Using genomic sequencing and machine learning, scientists have developed an antibiotic prescribing system that cuts resistance by half. They tested the new platform by providing personalised prescriptions for urinary tract infections (UTIs) and wound infections, improving outcomes and reducing resistance. It demonstrates the power of technology and the importance of genetics in antibiotic prescribing.
The over-prescription of antibiotics has led to a rise in antibiotic-resistant forms of bacteria that poses a risk to our health. As a result, clinicians are encouraged to prescribe antibiotics only when they’re essential and assessed to have a high chance of success against the bacteria – and they’re being supported by technology. In a new paper published in the journal Science, researchers describe how they have developed a unique insight powering an algorithm to develop personalised antibiotic prescribing.
“We wanted to understand how antibiotic resistance emerges during treatment and find ways to better tailor antibiotic treatment for each patient,” says co-author Professor Roy Kishony. They discovered that antibiotic resistance wasn’t caused by random mutations but reinfection by existing bacteria from a patient’s microbiome.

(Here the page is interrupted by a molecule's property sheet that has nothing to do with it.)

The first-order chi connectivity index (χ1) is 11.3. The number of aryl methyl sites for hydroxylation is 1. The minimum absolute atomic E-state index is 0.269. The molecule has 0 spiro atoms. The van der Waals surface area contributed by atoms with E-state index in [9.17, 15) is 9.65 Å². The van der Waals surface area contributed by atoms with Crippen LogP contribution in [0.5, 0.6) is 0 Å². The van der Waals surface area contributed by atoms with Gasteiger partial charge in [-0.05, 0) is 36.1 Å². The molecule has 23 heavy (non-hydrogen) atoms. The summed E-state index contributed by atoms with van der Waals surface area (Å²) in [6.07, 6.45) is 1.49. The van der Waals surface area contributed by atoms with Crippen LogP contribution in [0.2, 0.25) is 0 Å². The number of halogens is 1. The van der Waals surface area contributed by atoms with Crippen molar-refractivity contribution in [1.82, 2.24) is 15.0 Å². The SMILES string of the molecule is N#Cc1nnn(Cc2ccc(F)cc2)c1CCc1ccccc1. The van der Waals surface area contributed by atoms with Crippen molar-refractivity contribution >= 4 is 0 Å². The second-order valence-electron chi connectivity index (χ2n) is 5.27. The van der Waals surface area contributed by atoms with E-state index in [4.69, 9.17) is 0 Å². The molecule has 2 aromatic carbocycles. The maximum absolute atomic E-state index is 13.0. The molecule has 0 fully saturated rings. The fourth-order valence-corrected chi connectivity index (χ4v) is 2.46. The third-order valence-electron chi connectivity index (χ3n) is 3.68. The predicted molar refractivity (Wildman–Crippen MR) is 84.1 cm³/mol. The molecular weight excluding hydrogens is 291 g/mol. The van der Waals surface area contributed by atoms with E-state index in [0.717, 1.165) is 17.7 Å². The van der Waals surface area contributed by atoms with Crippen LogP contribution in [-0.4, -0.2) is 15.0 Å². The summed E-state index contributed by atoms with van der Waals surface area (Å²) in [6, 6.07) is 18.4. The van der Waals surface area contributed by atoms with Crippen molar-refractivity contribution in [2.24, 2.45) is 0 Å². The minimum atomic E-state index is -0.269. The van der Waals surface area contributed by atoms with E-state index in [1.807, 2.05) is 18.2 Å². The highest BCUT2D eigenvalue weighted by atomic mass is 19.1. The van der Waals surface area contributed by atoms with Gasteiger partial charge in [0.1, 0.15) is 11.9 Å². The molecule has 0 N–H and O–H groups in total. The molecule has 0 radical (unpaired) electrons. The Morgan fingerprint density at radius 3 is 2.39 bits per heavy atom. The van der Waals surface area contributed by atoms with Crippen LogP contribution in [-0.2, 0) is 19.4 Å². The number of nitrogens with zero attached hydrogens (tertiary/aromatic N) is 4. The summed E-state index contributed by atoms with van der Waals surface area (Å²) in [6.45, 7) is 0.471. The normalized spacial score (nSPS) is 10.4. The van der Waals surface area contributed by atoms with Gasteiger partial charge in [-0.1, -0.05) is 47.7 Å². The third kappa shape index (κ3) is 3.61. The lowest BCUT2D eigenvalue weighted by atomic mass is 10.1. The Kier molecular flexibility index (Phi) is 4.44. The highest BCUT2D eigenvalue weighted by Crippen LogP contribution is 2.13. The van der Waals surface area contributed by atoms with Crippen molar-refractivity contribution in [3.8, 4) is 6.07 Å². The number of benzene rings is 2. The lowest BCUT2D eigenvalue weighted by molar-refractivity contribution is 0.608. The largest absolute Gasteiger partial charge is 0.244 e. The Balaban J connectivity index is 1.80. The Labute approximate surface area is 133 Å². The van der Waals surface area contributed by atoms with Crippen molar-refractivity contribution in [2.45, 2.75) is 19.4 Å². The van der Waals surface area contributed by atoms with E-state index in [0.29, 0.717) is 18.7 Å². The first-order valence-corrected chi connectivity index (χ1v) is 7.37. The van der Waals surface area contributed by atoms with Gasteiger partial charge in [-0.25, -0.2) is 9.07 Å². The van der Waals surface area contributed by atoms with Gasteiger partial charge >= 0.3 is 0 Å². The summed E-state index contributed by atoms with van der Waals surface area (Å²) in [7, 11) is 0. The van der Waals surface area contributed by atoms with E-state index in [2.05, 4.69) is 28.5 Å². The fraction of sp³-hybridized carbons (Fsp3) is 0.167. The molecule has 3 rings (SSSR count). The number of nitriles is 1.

This insight that antibiotic susceptibility of past infection can be used to predict their risk of reinfection enabled researchers to go further. “Using this data, together with the patient’s demographics like age and gender, allowed us to develop the algorithm,” said co-author Dr Mathew Stracy.
The team combined microbiome profiles of over 200,000 patients with whole-genome sequencing of over 1000 bacterial samples and machine-learning analysis of 140,349 urinary tract infections and 7,365 wound infections. The team utilised advanced machine learning technologies to analyse the data and identify crucial links that humans would struggle to spot.
The new algorithm proves to be highly effective at predicting antibacterial resistance. This information can help “minimise” reinfection, say the researchers. Across a population, it offers a fascinating “means to reduce the emergence and spread of resistant pathogens,” the authors say.
The algorithm has proved its value on paper, with the next step clinical adoption, said co-author Dr Tal Patalon. “I hope to see the algorithm applied at the point of care, providing doctors with better tools to personalise antibiotic treatments to improve treatment and minimise the spread of resistance.”
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The test uses a technique called quantitative polymerase chain reaction (qPCR) to identify genetic variations called single nucleotide polymorphisms (SNPs). These mutations provide clinicians with a vital insight into how successful antibiotics and other drugs will be. It can also identify any potentially dangerous interactions, providing peace of mind and protection.
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You can read the full paper, Minimizing treatment-induced emergence of antibiotic resistance in bacterial infections, here.